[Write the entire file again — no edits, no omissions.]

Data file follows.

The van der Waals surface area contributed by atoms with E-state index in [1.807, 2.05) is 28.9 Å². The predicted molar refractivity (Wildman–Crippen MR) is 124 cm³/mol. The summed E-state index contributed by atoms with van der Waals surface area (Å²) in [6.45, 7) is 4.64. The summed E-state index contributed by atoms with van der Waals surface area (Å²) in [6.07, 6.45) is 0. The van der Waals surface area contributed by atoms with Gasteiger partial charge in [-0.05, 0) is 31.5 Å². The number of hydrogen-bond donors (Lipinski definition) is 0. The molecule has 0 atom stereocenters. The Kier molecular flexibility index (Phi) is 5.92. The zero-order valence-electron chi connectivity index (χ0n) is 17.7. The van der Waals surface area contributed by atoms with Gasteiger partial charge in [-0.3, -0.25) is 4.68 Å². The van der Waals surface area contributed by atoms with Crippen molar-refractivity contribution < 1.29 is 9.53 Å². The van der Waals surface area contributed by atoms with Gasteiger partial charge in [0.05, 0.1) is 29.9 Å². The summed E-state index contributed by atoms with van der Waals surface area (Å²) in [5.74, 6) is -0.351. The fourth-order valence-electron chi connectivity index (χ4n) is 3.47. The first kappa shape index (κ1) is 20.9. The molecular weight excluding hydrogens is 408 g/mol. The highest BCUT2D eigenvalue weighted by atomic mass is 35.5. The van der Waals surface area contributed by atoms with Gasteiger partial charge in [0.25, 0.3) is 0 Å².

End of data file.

The van der Waals surface area contributed by atoms with E-state index in [1.807, 2.05) is 28.9 Å². The predicted molar refractivity (Wildman–Crippen MR) is 124 cm³/mol. The summed E-state index contributed by atoms with van der Waals surface area (Å²) in [6.45, 7) is 4.64. The summed E-state index contributed by atoms with van der Waals surface area (Å²) in [6.07, 6.45) is 0. The van der Waals surface area contributed by atoms with Gasteiger partial charge in [-0.05, 0) is 31.5 Å². The number of hydrogen-bond donors (Lipinski definition) is 0. The molecule has 0 atom stereocenters. The Kier molecular flexibility index (Phi) is 5.92. The zero-order valence-electron chi connectivity index (χ0n) is 17.7. The van der Waals surface area contributed by atoms with Gasteiger partial charge in [-0.3, -0.25) is 4.68 Å². The van der Waals surface area contributed by atoms with Crippen molar-refractivity contribution < 1.29 is 9.53 Å². The van der Waals surface area contributed by atoms with Gasteiger partial charge in [0.05, 0.1) is 29.9 Å². The summed E-state index contributed by atoms with van der Waals surface area (Å²) in [5.74, 6) is -0.351. The fourth-order valence-electron chi connectivity index (χ4n) is 3.47. The first kappa shape index (κ1) is 20.9. The molecular weight excluding hydrogens is 408 g/mol. The highest BCUT2D eigenvalue weighted by atomic mass is 35.5. The van der Waals surface area contributed by atoms with Gasteiger partial charge in [0.25, 0.3) is 0 Å².